In 2014, we should expect a lot of activities that are not strictly related to the PNG LNG project, which, after all, represents only 3% of our GDP.

The fact that the project has nearly been completed does not surprise us. We have planned our budget accordingly, giving significant priority to other sectors of the national economy in order to sustain growth, especially by investing in infrastructural projects in agriculture, tourism, health and education.

Where do you envision PNG to be economically positioned 10 or 15 years from now within the South Pacific region?

O’NEILL: First of all I would like to see our people finally enjoying a good standard of living; we should become a population that is highly literate and can count on a reliable health sector. I want Papua New Guineans to be proud of this country, and confident of its position within a new world order.

This is probably one the last societies in modern time that has jumped from a traditional way of living into modernity in a single generation. 40 years since independence, we had Papua New Guineans piloting an Airbus A380, the world’s largest passenger airliner, while our scientists made headways in top universities around the world. If we could have achieved that much in such a short time in the past, I do not see why we cannot achieve those changes that are needed to transform this country into a major regional player, especially considering that we have now a much bigger economy at our disposal. As the largest Pacific Island country, we look forward to sharing our experiences and natural resources with our neighbours.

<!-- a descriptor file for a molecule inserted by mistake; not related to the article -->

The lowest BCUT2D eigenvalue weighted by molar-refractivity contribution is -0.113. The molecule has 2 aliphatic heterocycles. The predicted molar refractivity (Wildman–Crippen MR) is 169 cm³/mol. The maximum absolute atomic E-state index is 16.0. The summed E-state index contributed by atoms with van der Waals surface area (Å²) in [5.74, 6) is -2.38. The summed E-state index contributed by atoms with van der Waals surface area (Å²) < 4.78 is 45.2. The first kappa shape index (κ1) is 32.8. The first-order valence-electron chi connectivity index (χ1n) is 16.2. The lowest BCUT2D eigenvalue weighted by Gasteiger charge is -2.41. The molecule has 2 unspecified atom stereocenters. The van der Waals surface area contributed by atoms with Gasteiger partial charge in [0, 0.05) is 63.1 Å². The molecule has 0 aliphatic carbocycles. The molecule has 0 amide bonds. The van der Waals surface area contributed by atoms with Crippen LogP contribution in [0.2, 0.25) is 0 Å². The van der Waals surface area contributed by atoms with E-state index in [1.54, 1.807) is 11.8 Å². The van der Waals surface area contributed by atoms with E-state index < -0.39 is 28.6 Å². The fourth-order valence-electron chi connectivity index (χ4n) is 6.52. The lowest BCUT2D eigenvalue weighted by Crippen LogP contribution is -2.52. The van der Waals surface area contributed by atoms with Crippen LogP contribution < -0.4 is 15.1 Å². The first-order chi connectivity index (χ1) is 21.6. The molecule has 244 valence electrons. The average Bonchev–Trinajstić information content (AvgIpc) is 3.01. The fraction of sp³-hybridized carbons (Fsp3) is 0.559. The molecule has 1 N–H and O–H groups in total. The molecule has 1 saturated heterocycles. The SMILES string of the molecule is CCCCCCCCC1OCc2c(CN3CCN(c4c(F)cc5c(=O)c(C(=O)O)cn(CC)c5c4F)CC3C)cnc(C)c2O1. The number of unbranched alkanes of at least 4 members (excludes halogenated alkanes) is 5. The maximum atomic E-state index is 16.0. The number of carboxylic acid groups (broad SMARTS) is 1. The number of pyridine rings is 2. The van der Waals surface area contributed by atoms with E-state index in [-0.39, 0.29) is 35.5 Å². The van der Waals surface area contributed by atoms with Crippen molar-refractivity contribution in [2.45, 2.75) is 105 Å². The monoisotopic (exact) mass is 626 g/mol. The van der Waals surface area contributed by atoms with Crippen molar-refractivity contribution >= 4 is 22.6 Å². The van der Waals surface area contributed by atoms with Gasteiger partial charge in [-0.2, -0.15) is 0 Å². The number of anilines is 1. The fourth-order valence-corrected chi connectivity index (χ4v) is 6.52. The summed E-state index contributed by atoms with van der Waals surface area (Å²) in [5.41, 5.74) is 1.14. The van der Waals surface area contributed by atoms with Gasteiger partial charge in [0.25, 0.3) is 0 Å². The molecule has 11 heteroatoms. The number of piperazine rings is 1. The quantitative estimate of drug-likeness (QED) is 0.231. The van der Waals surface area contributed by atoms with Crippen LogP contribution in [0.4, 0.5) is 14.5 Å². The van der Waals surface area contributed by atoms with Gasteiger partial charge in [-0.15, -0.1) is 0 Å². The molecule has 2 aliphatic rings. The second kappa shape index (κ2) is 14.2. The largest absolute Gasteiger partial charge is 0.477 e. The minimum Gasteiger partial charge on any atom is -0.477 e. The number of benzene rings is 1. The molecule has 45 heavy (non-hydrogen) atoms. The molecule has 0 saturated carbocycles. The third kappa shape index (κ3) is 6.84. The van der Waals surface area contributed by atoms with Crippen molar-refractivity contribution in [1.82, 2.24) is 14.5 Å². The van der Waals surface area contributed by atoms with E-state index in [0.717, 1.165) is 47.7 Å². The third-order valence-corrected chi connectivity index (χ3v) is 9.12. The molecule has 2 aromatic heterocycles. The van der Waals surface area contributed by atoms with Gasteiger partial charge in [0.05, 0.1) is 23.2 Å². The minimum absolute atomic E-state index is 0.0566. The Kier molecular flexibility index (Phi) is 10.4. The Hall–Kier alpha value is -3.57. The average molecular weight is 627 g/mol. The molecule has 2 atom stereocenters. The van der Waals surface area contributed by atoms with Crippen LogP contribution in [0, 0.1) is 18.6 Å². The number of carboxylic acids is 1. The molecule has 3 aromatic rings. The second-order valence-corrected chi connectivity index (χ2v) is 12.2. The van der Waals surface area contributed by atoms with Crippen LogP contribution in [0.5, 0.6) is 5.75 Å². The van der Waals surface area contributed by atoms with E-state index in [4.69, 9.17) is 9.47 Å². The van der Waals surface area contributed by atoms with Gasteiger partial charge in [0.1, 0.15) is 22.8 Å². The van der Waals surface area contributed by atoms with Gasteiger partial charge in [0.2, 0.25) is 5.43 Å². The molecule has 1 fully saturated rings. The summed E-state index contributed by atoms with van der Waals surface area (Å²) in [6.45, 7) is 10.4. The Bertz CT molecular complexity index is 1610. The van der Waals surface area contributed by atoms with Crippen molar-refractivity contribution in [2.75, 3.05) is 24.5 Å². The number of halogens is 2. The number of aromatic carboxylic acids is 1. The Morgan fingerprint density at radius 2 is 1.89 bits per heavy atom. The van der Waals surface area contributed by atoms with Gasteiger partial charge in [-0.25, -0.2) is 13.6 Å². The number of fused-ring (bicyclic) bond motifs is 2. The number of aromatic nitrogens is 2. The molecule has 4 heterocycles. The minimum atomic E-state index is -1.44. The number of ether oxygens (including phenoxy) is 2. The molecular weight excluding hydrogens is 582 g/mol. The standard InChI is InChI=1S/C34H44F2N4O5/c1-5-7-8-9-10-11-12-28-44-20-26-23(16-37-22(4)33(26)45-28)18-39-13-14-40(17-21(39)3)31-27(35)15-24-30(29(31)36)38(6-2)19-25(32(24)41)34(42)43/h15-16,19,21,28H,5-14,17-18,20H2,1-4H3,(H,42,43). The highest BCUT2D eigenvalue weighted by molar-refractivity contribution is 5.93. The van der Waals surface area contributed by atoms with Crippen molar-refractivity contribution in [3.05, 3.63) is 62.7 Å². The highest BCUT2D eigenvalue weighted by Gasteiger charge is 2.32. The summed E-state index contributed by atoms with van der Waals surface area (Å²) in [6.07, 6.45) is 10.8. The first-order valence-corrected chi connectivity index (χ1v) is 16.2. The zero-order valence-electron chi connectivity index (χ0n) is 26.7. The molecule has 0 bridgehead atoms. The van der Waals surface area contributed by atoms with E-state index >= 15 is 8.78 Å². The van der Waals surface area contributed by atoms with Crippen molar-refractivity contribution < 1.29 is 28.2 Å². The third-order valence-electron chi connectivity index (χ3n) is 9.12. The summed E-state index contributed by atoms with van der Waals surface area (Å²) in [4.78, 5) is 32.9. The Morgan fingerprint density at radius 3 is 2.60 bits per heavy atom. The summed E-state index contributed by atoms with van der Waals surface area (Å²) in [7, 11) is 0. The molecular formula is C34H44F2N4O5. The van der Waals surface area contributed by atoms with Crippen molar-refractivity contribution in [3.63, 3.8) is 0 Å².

We are highly focused on increasing trade and investment with the rest of the world and other Asia-Pacific Economic Cooperation (APEC) member countries to enable a quality standard of living. I strongly believe that the APEC community can do much more to address the issues of climate change and provide sustainable measures for the smaller island economies. Younger generations of Papua New Guineans are coming out of villages with a hunger for knowledge, eager to enjoy what the rest of the world takes for granted, but I would like to see them becoming better citizens in the process as well. We are coming late into the game and perhaps we will keep making mistakes along the way, but we truly hope to make this country a better place. After all, we have the resources and the will to do so.